His first half-season was a big success, but last year I was less impressed. However, he has responded in real style, and after a very good season so far has been better than ever in recent weeks, particularly in getting forward with skill, pace and energy.
All of the players listed above are pretty much regular starters. It's a right they've earned, but there can be no doubt that it's harder for players who are in and out of the side.
It's virtually impossible to keep international-class talents happy as bit-part players. Liverpool wanted to keep Peter Crouch, but with his contract running down he opted for regular football, which I understand and respect.
He knew he would never find his best form in and out of the side, but equally that he would never displace a fit Fernando Torres.
It's impossible to say either way, but I suspect had he still been at Liverpool, the Reds would have picked up more points during Torres' spells on the sidelines, and helped as a sub in some of the draws, but that's life.
One player who might have felt frustrated but accepts the situation is Yossi Benayoun. In the first half of the season he wanted more playing time, which is a healthy desire, but in the second half of the season, before injury struck, his form was earning him it. In that sense, he's been the perfect squad player.
Then there's Fabio Aurelio, who has been in and out of the side due to injury more than anything else. It seems he still can't play a lot of games in quick succession, but the left-back spot appears to be his right now (although Dossena is still adjusting, and Insua will only get better, at just 20).
Until this season I felt the Brazilian was a 'good' player at best. He had that great game against Arsenal, in the 4-1 win, but then his Achilles' tendon snapped. It seemed he'd regularly come in to the side after an injury, looking short of match sharpness, then get injured again. And despite a great free-kick technique, they never seemed to trouble the keeper enough.
This season he's shown me that he's a much better player than I believed, which goes to show two things: players can improve even at 29, and after three years in England; and that the manager will know what his players are capable of, even if they are not delivering at a specific point in time. At both ends of the pitch he's been superb, and looks an absolute bargain.
Part of the challenge a manager faces is having everyone fit at the same time, and everyone in form at the same time. There's no magic wand to do this.
Right now, it's hard to find a Liverpool player out of form; part of this is down to a shared confidence, but also down to fitness.
Confidence on the ball often comes from your own sense of physical well-being. Tired or partially-injured players will naturally make more mistakes, which then negatively affects their confidence, and the cycle turns vicious.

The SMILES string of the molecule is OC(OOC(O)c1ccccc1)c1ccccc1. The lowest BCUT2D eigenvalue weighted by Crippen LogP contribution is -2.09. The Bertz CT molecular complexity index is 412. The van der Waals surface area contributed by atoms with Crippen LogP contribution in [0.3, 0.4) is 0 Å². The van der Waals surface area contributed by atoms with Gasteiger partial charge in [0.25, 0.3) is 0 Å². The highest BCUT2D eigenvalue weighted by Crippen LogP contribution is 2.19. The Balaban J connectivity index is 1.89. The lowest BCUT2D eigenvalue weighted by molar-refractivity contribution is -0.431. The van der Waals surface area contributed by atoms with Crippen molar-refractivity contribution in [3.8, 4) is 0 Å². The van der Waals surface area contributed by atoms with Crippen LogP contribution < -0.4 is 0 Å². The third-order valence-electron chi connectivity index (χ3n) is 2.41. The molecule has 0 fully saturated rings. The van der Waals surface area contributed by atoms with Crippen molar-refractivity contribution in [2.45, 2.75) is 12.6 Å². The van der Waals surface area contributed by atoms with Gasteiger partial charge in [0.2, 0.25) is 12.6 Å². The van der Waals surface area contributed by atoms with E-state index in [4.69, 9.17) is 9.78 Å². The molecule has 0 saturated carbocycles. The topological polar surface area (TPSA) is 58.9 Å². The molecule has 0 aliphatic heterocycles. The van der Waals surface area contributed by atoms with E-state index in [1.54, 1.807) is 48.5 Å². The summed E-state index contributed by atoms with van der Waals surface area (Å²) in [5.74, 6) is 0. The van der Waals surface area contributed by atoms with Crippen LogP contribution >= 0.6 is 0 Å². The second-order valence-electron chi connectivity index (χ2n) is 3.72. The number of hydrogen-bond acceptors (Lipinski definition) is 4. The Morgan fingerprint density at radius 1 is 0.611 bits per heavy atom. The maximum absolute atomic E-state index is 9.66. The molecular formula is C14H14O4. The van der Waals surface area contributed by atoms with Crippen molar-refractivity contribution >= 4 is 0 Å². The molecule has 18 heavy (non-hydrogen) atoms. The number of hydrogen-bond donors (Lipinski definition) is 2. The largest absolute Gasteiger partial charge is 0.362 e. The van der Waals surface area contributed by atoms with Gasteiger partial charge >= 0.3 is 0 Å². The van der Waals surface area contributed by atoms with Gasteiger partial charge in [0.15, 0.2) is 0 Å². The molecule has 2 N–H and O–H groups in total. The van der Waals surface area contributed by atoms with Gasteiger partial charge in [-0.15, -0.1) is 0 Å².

When preparing for this season, Benítez and his staff had Fernando Torres, after a long and intense first season in England, late back due to his further efforts for Spain. With him were several other colleagues, as the Reds suffered most in terms of the lack of a summer break.
Then you had Mascharano and Babel, who were two of Rafa's biggest buys, jetting off to Japan for the Olympics, with the latter at the time still not fully recovered from the injury sustained for Holland earlier in the summer. Subsequently neither found their top form in a game for Liverpool before March. Coincidence?
Torres then picks up a series of hamstring injuries, mainly with Spain, and Gerrard sustains several niggling problems. Skrtel misses several months, while Agger is finally injury free but lacking match fitness. Benayoun is Liverpool's best player in February but then misses March. Insua, after four excellent games, is taken by Argentina to the South American U20 championship.
You can talk about the strength of the squad, and the tactics or selections of the manager, but it often gets overlooked how having fit and firing players can make all the difference. And this year, Liverpool, Chelsea and Arsenal have been more adversely affected by injuries to their key players than United, who have a bigger squad anyway.
Liverpool are playing no differently of late in terms of tactics, but now enough players are injury free and sharp. And rather than miss great chances, they're all flying in right now, making this supposedly cautious side the Premiership's top scorers (and England's top scorers in Europe), even with Torres missing more games than he's played and the sale of one of the strikers.
It shows how good this team really is, now that the key men are fit and enough of them are on song. And that has stoked life into the title charge.
My suspicion is that Manchester United might probably still edge it, aided by the timing of this international break (just as they seem to be self-destructing) and Liverpool's infinitely harder draw in the Champions League, that will test the fitness and hunger of the Reds to the limit, not to mention Chelsea too.
But even if they do edge it (and they'll probably enjoy it all the more because of our raised hopes), they would do well to stop and think about the statement made by Liverpool Football Club in the past fortnight, added to the clear progress made overall this season.
To quote the Kop choir, the Reds are coming up the hill, boys. The Reds are coming up the hill.